BENGHAZI: Libyan forces yesterday battled Islamist militants with rockets and warplanes for control of an army base in the eastern city of Benghazi after at least 30 people were killed in overnight fighting.
Intense fighting in Benghazi, Libya’s second city, and battles between rival militias in the capital Tripoli have pushed Libya deeper into chaos after two weeks of the fiercest violence since the 2011 civil war ousted Muammar Gaddafi.
Foreign states followed the United States and the United Nations in pulling diplomats out of the North African oil-producing state after clashes between two rival brigades of former anti-Gaddafi fighters closed Tripoli’s international airport.
A rocket hit a fuel depot near Tripoli airport two days ago, igniting a huge blaze that Libyan fire-fighters yesterday were fighting to put out. Italy’s government and Italian oil group ENI had agreed to help them, the government said.
Three years after Gaddafi’s fall, the OPEC nation has failed to control ex-rebel militias who refuse to disband and who are threatening the unity of the country. The extent of recent hostilities has increased Western worries that Libya is sliding towards becoming a failed state and may once again go to war.
In Benghazi, battles have intensified since special forces and regular air force units joined ranks with a renegade army general, Khalifa Haftar, who launched a campaign against Islamist militants entrenched in the city, the home of the revolution against Gaddafi’s more than 40-year rule.
“Groups of terrorists calling themselves Al Shoura Council Forces are attacking the government’s main military base,” Colonel Wanis Bukhamada, a special forces spokesman in Benghazi, told Reuters. “We have received 30 corpses so far,” a medical source told Reuters at Benghazi’s main hospital.
Islamist fighters from one of those groups, Ansar Al Sharia, classified as a foreign terrorist organisation by Washington, have been blamed by authorities for carrying out the attack on the US Benghazi consulate in 2012 in which the US ambassador was killed. A government MiG warplane crashed during yesterday’s fighting in Benghazi. A Reuters reporter saw the pilot parachuting to ground after hearing an explosion. A spokesman for Haftar’s forces said it was due to a technical problem.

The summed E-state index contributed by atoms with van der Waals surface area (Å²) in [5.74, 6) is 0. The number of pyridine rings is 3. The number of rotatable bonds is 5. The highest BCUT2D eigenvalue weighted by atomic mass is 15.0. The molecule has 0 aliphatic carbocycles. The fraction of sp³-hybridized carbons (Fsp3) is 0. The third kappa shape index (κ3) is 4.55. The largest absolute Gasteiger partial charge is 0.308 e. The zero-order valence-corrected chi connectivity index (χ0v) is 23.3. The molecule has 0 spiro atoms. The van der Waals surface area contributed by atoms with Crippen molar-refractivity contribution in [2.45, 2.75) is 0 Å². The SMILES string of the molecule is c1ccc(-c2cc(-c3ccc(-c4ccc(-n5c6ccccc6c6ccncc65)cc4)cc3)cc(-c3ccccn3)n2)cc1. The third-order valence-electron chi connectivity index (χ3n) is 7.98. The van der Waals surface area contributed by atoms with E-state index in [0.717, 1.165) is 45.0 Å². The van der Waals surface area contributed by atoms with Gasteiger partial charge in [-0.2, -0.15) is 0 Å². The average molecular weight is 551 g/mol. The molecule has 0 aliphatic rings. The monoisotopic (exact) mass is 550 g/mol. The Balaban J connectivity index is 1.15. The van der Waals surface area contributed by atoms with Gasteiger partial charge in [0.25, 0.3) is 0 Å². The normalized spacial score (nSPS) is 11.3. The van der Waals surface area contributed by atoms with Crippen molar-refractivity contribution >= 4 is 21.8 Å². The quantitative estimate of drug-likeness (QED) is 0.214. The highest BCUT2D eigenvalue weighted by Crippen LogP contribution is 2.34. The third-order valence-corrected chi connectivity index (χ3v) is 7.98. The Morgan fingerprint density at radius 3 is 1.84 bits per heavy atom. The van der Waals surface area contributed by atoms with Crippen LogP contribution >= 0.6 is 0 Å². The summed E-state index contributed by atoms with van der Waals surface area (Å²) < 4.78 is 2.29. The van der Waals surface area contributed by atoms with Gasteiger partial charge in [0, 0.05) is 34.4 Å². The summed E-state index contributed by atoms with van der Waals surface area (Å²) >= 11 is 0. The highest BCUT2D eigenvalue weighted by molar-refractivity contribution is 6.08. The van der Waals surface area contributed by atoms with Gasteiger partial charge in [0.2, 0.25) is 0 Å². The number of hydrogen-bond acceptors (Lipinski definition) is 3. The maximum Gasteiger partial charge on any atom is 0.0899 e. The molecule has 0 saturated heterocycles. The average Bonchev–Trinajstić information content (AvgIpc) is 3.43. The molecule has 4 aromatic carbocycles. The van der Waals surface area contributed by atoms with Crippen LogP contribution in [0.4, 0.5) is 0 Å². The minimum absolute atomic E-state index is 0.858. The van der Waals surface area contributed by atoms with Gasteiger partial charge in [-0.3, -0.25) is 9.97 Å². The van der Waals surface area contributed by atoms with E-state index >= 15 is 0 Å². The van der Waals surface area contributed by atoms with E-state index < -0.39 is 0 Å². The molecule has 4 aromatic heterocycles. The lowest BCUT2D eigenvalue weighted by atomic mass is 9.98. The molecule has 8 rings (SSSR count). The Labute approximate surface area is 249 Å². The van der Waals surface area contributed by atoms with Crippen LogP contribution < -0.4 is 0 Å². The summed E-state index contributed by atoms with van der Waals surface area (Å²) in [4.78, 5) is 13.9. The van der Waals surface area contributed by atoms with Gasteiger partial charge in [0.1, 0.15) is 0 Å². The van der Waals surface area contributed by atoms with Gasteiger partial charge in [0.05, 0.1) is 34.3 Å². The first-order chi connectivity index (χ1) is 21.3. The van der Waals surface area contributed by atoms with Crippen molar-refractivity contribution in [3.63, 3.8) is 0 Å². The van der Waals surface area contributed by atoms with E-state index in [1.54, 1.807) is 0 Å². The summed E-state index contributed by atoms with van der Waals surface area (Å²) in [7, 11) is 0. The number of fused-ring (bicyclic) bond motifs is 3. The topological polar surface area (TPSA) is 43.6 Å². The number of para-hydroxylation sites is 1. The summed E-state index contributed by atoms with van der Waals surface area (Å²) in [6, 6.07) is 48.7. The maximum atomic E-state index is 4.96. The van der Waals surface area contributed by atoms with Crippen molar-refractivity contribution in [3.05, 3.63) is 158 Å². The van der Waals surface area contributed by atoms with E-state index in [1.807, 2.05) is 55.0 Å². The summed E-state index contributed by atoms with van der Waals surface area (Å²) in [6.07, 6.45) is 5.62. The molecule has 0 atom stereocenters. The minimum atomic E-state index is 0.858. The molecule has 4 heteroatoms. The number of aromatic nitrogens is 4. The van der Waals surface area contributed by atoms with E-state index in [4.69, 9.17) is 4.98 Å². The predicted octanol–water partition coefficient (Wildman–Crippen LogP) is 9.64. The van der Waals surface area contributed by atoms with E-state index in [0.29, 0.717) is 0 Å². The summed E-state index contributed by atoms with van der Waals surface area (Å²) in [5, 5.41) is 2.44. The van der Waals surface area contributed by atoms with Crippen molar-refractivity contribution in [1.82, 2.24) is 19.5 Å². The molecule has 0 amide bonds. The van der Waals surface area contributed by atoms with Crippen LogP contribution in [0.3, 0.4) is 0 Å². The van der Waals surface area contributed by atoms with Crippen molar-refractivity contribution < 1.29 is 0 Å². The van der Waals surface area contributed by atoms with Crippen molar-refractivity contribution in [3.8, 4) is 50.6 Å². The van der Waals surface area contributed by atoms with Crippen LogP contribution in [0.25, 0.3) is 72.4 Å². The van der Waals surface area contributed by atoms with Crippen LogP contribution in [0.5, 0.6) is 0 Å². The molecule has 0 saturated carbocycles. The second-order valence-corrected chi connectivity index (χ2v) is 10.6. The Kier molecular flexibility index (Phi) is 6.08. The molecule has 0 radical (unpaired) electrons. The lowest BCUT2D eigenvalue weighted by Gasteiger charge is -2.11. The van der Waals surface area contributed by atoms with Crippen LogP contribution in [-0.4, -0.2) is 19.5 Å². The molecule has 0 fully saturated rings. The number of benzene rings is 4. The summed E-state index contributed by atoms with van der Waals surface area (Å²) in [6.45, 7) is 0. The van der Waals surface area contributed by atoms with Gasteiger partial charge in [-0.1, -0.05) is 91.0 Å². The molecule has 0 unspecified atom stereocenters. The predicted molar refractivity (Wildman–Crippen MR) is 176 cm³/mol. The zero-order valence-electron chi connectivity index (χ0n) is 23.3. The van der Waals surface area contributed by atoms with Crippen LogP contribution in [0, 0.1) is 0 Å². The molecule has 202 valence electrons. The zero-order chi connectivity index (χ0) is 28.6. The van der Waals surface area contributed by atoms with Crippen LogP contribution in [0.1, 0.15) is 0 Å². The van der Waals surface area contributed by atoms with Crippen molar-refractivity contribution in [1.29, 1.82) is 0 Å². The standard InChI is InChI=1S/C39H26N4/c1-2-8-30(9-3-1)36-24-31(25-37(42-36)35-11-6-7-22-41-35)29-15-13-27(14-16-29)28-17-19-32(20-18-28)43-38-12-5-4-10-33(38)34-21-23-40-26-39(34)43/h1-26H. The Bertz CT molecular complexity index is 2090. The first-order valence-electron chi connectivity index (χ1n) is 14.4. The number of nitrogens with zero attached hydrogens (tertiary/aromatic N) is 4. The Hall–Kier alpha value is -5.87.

Eastern Libya, where some of the country’s major oil ports are concentrated, was where opposition to Gaddafi was strongest.
While tribal lifestyles declined in Libya as the country’s growing oil wealth meant people moved into towns, traditional power structures within this nation of about six million people remained strong beneath the surface.
Gaddafi’s strategy effectively amounted to a system of divide and rule, buying off established tribal leaders.
In Egypt, the army proved to be the supreme political force but in the post-Gaddafi era powerful militias have taken over fighting for power, influence and oil wealth.
Tripoli was quieter yesterday than over the last fortnight during which the two brigades of former rebels, mainly from the towns of Zintan and Misrata, have pounded each other’s positions with Grad rockets, artillery fire and cannons, turning the south of the capital into a battlefield.
At least 160 people have died in Tripoli and Benghazi during the clashes in the two cities, according to the Health Ministry.
A spokesman for the National Oil Corporation said yesterday the armed factions in Tripoli had agreed to a brief ceasefire to allow emergency services to fight the blazing fuel storage tanks containing millions of litres of fuel.
The tanks are operated by Brega oil company, which is owned by NOC, and store oil for local consumption in Libya.
Black smoke was billowing from one of the tanks hit by a rocket on Sunday near the airport road. The highway and surrounding areas were empty after homes in the area were evacuated, except for occasional militia roadblocks.